Using ATen as a stand-alone tensor library in C++

Hello all,
I require a powerful tensor library in c++ and was looking for a c++ NumPy equivalent and decided to use the ATen library. I downloaded the PyTorch source code from Github and I just wanted to clarify that if I simply copy the ATen folder into my project working directory can I get all the functionalities of creating and manipulating tensors the way we get in libtorch ?

TIA

You would still have to build libtorch to be able to use it and you could use the pre-built package to include it in your project, if possible.

Thank you for replying @ptrblck. I essentially wanted just the tensor functionality and not the other neural network modules. Can I just build the Aten and the C10 package for my use case ?

I don’t know if you can build the ATen lib (i.e. only (some) tensor functions) in a standalone way, but maybe @albanD or @tom might know it (I doubt you can, but am just speculating).

From the PyTorch repo itself, we don’t have any tool to do that no.
And the old version of the lib from GitHub - zdevito/ATen: ATen: A TENsor library for C++11 is outdated and does not contain c10.

That being said, nothing prevents you from doing it. But you will have to write the build files yourself :confused:

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To add to Alban’s comments:

If you want just avoid the C++ API for NNs to be included, there is the NO_API cmake flag and there is (but now you’re in the danger zone) INTERN_DISABLE_AUTOGRAD, but I must admit I haven’t experimented with it.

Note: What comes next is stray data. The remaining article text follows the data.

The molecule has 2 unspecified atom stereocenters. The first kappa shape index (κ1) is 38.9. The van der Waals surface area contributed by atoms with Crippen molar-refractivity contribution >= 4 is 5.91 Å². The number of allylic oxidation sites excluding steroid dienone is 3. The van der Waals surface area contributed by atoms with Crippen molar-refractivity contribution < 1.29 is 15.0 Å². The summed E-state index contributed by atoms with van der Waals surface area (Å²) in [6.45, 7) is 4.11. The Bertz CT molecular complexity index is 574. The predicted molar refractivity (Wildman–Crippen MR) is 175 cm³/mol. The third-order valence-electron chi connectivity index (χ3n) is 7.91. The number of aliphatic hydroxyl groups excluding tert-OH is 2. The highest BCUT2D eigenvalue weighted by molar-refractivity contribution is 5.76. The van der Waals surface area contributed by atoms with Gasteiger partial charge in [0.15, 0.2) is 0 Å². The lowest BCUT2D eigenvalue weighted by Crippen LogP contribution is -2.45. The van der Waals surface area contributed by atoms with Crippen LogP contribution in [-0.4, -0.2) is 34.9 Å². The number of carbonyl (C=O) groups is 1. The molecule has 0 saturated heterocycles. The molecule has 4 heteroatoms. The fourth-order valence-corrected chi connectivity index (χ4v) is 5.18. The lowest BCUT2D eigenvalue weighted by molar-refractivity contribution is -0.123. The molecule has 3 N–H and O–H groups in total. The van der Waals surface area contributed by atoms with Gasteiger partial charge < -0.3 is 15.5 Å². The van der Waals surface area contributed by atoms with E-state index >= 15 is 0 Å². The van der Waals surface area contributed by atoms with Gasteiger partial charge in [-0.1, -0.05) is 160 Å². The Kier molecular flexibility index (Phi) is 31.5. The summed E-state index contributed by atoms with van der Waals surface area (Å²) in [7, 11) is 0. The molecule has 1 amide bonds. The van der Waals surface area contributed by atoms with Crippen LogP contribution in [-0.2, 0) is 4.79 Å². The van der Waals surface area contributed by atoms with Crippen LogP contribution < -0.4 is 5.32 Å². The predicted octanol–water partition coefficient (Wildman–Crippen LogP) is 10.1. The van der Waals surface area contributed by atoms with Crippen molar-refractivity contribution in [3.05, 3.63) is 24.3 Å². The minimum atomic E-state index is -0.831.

If you want to remove more, you might want to dig into the built of PyTorch (personally, I find this more daunting than the C++ code, but this could be me). The little-known and perhaps not completely intuitive detail is that the libtorch build is currently (so if you read this in late 2021 or 2022 it might have changed) defined in the caffe2/CMakeList.txt. More specifically, this is the place where the Torch bits (C++ API, Autograd, JIT, …) get added to libtorch.so:

For a quick test, you could see to changing that, but it probably is a good idea to not call the result libtorch if you plan on doing things with it.

Whether or not I would actually recommend to do such a thing is on another page, you’re clearly in “use at your own peril”-land here.

Best regards

Thomas

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Thanks a lot for your detailed replies @tom and @albanD. I remember digging into the source code in the past and I will admit that the PyTorch source code structure is really complex and I was not able to extract the parts I wanted :sweat_smile:. I essentially just wanted the ways to create the tensors and the tensor accessor parts and I would probably go ahead with the CMake solution and let you know how that turns out. Even though outdated, Since I only want the ways to create and access tensors, the link shared by @albanD might work out too. Thanks a lot for your answers and for helping me out @ptrblck, @tom @albanD.

Hi,

Note that if you want autograd, you will need to have full libtorch.
Also the current public API from libtorch and all the Tensor ops are actually the “autograd version” of these functions. So if you strip out autograd, you might have to use a different API.